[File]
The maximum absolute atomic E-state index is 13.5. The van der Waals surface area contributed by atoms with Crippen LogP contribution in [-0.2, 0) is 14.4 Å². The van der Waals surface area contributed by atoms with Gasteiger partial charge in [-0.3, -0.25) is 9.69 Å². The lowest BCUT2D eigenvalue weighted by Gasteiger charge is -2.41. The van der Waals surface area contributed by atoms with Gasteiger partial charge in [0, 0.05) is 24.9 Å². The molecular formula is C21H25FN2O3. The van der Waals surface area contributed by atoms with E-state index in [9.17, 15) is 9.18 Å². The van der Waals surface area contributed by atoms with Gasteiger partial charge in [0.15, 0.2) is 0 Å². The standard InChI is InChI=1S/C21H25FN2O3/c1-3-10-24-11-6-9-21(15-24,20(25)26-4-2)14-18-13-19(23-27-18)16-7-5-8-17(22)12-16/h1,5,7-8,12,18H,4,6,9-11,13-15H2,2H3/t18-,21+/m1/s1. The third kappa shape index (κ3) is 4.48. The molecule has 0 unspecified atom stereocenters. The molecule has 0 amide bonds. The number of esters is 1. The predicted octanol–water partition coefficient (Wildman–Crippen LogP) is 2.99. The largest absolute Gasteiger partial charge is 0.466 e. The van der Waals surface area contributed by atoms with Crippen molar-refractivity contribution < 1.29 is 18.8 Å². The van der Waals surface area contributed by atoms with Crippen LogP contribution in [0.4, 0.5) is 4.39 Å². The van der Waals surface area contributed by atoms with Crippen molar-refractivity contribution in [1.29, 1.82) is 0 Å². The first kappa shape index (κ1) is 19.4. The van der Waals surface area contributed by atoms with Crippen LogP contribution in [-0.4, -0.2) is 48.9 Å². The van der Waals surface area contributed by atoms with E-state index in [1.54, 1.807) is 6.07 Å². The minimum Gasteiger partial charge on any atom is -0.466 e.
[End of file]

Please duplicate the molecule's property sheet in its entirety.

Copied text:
The maximum absolute atomic E-state index is 13.5. The van der Waals surface area contributed by atoms with Crippen LogP contribution in [-0.2, 0) is 14.4 Å². The van der Waals surface area contributed by atoms with Gasteiger partial charge in [-0.3, -0.25) is 9.69 Å². The lowest BCUT2D eigenvalue weighted by Gasteiger charge is -2.41. The van der Waals surface area contributed by atoms with Gasteiger partial charge in [0, 0.05) is 24.9 Å². The molecular formula is C21H25FN2O3. The van der Waals surface area contributed by atoms with E-state index in [9.17, 15) is 9.18 Å². The van der Waals surface area contributed by atoms with Gasteiger partial charge in [0.15, 0.2) is 0 Å². The standard InChI is InChI=1S/C21H25FN2O3/c1-3-10-24-11-6-9-21(15-24,20(25)26-4-2)14-18-13-19(23-27-18)16-7-5-8-17(22)12-16/h1,5,7-8,12,18H,4,6,9-11,13-15H2,2H3/t18-,21+/m1/s1. The third kappa shape index (κ3) is 4.48. The molecule has 0 unspecified atom stereocenters. The molecule has 0 amide bonds. The number of esters is 1. The predicted octanol–water partition coefficient (Wildman–Crippen LogP) is 2.99. The largest absolute Gasteiger partial charge is 0.466 e. The van der Waals surface area contributed by atoms with Crippen molar-refractivity contribution < 1.29 is 18.8 Å². The van der Waals surface area contributed by atoms with Crippen LogP contribution in [0.4, 0.5) is 4.39 Å². The van der Waals surface area contributed by atoms with Crippen molar-refractivity contribution in [1.29, 1.82) is 0 Å². The first kappa shape index (κ1) is 19.4. The van der Waals surface area contributed by atoms with Crippen LogP contribution in [-0.4, -0.2) is 48.9 Å². The van der Waals surface area contributed by atoms with E-state index in [1.54, 1.807) is 6.07 Å². The minimum Gasteiger partial charge on any atom is -0.466 e.